Sarung Banggi Festival
Sto. Domingo, Albay – May 19 – 27
A festival to honor the composer, Potenciano V. Gregorio, and to immortalize the popular Bicol song Sarung Banggi.
Calbiga, Samar – May 19-25
Calbiga’s streets are filled with giant pahoy-pahoy or scarecrows made of indigenous materials. Musical instruments made of bamboo, cans, and stones produce sounds that frighten the local Maya birds.
Agoo, La Union – Last week of April to 1st week o May
The Dinengdeng Festival is the official celebration of La Union’s Agoo district. It honors the dish that inspired its name. One of the primary goals of the Dinengdeng Festival is to promote neighborhood tourism in the town, which is one of the district’s established Spanish settlements. Dinengdeng is an Ilocano word that refers to any vegetable-based dish. Traditionally cooked in a “banga,” a local term for a cooking earth pot used by relatives of early pioneers.
Nabua. Camarines Sur – May 2
A festival is held on the second of May that is filled with colorful costumes and awe-inspiring performances from various barangays. The festival honors young coconuts and coincides with the town fiesta. It tells the story of how Nabua’s first settlers survived and praised the pagan gods.
Camarines Sur – May 21-27
The Kaogma Festival is a week-long colorful pageant. Cultural activities at the festival include expositions, sporting events, a beauty pageant, a singing competition, a processional grand parade, and street dance competitions. The goal of this series of events is to give Camsur talent, craftsmanship, and creativity an excellent opportunity and platform. Since 2017, the free festival has been held at the Pili Freedom Sports Complex in the last week of May for ten days, with live bands, celebrity guesting concerts, and carnival rides.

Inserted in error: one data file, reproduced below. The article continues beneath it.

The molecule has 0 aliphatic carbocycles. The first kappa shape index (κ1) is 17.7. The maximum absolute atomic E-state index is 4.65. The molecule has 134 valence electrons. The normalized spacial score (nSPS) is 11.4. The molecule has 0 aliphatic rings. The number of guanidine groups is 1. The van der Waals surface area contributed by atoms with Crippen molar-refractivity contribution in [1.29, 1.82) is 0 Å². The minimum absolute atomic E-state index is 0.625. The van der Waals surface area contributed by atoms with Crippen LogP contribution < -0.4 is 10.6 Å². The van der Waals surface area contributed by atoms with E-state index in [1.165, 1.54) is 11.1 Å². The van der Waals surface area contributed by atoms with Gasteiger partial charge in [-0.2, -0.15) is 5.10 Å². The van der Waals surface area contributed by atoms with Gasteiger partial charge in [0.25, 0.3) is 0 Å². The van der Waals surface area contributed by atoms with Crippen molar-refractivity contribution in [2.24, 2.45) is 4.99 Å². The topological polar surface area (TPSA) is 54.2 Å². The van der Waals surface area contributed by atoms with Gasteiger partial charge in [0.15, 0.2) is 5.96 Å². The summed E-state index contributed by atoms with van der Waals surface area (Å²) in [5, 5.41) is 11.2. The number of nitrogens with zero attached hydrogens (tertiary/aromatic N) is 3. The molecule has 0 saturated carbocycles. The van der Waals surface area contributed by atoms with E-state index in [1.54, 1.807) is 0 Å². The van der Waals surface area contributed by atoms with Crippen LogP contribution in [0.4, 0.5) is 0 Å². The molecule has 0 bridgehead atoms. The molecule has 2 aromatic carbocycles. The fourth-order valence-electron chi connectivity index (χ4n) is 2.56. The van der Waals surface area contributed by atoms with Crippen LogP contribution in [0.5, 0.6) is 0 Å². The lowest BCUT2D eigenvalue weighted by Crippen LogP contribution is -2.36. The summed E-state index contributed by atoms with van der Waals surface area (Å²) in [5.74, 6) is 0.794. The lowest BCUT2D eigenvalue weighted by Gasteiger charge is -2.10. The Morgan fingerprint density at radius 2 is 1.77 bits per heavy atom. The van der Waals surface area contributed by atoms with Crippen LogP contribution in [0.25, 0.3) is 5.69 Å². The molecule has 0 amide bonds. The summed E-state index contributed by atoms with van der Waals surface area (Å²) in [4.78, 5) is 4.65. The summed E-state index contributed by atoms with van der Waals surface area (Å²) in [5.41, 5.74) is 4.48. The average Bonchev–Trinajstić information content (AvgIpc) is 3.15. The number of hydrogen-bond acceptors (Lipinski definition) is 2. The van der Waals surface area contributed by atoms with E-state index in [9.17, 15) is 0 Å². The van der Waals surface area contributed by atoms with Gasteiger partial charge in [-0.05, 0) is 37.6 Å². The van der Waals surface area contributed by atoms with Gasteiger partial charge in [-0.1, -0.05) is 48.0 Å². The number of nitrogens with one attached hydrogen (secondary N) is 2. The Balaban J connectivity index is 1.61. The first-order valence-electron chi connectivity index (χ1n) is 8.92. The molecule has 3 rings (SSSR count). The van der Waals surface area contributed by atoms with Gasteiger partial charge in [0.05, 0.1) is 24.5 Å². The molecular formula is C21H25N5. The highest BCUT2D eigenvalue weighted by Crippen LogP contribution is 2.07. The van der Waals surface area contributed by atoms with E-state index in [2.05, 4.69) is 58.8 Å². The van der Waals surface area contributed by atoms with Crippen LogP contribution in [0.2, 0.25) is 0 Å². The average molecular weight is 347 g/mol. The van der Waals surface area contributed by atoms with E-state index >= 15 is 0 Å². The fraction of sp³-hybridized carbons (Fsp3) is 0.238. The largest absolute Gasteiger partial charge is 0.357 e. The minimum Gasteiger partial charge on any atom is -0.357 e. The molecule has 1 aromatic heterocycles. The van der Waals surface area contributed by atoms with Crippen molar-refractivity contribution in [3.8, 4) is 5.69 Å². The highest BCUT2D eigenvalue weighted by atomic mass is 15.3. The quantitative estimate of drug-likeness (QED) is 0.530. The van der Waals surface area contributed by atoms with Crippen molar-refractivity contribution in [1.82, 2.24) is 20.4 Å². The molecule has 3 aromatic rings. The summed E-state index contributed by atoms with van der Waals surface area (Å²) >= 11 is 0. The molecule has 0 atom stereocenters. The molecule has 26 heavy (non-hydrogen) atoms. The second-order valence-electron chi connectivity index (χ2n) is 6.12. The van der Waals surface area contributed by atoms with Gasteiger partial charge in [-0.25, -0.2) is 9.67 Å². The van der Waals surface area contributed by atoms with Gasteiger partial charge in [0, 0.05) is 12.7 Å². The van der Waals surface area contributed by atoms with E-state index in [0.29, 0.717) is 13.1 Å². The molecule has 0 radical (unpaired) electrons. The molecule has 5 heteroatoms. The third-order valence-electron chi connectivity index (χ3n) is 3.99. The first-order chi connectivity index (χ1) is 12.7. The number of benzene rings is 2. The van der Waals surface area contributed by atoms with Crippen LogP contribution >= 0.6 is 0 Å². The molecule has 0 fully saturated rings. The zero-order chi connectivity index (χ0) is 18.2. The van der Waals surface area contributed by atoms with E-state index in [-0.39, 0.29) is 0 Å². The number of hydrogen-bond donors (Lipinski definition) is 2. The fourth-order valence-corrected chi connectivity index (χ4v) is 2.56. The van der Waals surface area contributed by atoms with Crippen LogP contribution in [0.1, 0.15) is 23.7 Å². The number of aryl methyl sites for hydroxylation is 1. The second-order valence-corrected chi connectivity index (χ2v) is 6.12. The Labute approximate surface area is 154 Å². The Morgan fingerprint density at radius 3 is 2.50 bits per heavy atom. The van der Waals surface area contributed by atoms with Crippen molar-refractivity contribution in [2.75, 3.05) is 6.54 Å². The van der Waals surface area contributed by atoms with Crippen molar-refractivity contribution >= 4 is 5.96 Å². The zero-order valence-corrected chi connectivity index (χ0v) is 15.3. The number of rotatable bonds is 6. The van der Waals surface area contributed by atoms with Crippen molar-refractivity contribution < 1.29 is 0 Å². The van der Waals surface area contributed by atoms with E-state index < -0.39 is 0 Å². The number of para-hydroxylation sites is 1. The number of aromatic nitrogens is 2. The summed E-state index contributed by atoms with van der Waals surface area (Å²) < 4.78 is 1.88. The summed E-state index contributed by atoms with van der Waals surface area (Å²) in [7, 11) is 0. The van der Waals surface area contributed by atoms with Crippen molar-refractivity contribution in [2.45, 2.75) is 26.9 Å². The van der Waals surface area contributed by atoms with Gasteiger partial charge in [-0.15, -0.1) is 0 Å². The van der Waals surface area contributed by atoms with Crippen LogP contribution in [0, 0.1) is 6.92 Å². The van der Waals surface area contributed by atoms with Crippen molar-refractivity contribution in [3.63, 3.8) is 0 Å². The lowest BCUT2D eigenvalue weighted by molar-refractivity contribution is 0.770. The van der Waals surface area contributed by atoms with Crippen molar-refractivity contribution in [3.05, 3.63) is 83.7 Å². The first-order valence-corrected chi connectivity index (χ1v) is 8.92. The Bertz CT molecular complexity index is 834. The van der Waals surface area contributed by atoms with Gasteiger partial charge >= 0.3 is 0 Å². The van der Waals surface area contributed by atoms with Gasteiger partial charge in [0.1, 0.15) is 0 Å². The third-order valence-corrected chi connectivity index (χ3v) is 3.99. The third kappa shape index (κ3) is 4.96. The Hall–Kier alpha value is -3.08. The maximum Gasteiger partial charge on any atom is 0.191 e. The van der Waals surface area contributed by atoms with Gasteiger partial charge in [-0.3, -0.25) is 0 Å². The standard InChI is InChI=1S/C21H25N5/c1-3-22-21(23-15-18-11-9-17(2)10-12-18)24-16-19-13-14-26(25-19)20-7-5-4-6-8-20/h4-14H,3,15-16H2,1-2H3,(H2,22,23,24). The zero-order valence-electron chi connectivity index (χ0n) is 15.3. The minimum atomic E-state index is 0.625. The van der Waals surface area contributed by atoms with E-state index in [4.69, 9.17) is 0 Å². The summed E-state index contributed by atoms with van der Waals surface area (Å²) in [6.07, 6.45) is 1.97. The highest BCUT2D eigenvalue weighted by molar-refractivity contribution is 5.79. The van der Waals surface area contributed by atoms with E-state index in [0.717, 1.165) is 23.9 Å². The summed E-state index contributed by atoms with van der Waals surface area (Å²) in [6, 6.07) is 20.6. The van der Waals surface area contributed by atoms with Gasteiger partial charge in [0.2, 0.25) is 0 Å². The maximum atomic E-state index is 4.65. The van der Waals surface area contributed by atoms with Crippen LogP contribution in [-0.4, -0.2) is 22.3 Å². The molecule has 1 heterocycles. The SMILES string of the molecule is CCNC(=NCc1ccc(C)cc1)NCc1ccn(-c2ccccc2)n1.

Gingoog City – May 22
Sayaw “Lubi-Lubi” or coconut dance is an indigenous street parade that makes use of the city’s abundant coco plants and materials. Every May, the Gingoognons celebrate peace, love, and unity to honor Sta. Rita de Cascia, the local patroness, on her annual feast day. It includes both rural and urban city barangays.
Rapu-Rapu, Albay – May 22 – 27
A festival in the town of Rapu-Rapu in Albay province that coincides with the feast day of Our Lady of Peñafrancia. Layap means sail boat which is an old mode of transportation in Rapu-Rapu.
Catanduanes – May 27-31
Catanduanes is the country’s largest producer of abaca fiber. This festival showcases this main product of the province.
Carabao-Carozza Race Festival
Pavia, Iloilo – May 3
The carabao, or water buffalo, has long been recognized as the Philippines’ national animal. It is the Filipino farmer’s companion when plowing their fields. The industrialization has been prevalent over the years, causing most farmers to abandon their reliance on this animal. The celebration is Paviahon’s way of paying tribute to the water buffalo, which are a fantastic and vital contributor to the area’s farmers. The festival also aims to preserve the people’s indigeneity and has been a means of saving the municipality of Pavia’s remaining farmlands.
Alitagtag, Batangas – Whole Month of May
Tapusan Festival is a Holy Cross celebration held in Alitatag, Batangas. The events include the laying of flowers before an old cross in the town church, as well as a colorful procession of the cross and other floats carrying other Marian images that are all lit and decorated with flowers.
Dipolog – 3rd Week of April to 4th Saturday of May
A festival that celebrates diversity. P’GSALABUK is a Subanen term that means “togetherness”.
Butuan – May
Butuan, Agusan del Norte, hosts the Balanghai Festival to commemorate what happened to the early transients who settled Butuan territory on board the Balangay boats. Numerous city-wide events take place, such as a city-wide craftsmanship show for nearby craftsmen, a few move troops participating in the Balanghai parade, and performing theater groups reenacting the landing of the Balangay ships from ious neighboring clans, as well as sensational reenactments of inborn question prompting the development of barangays.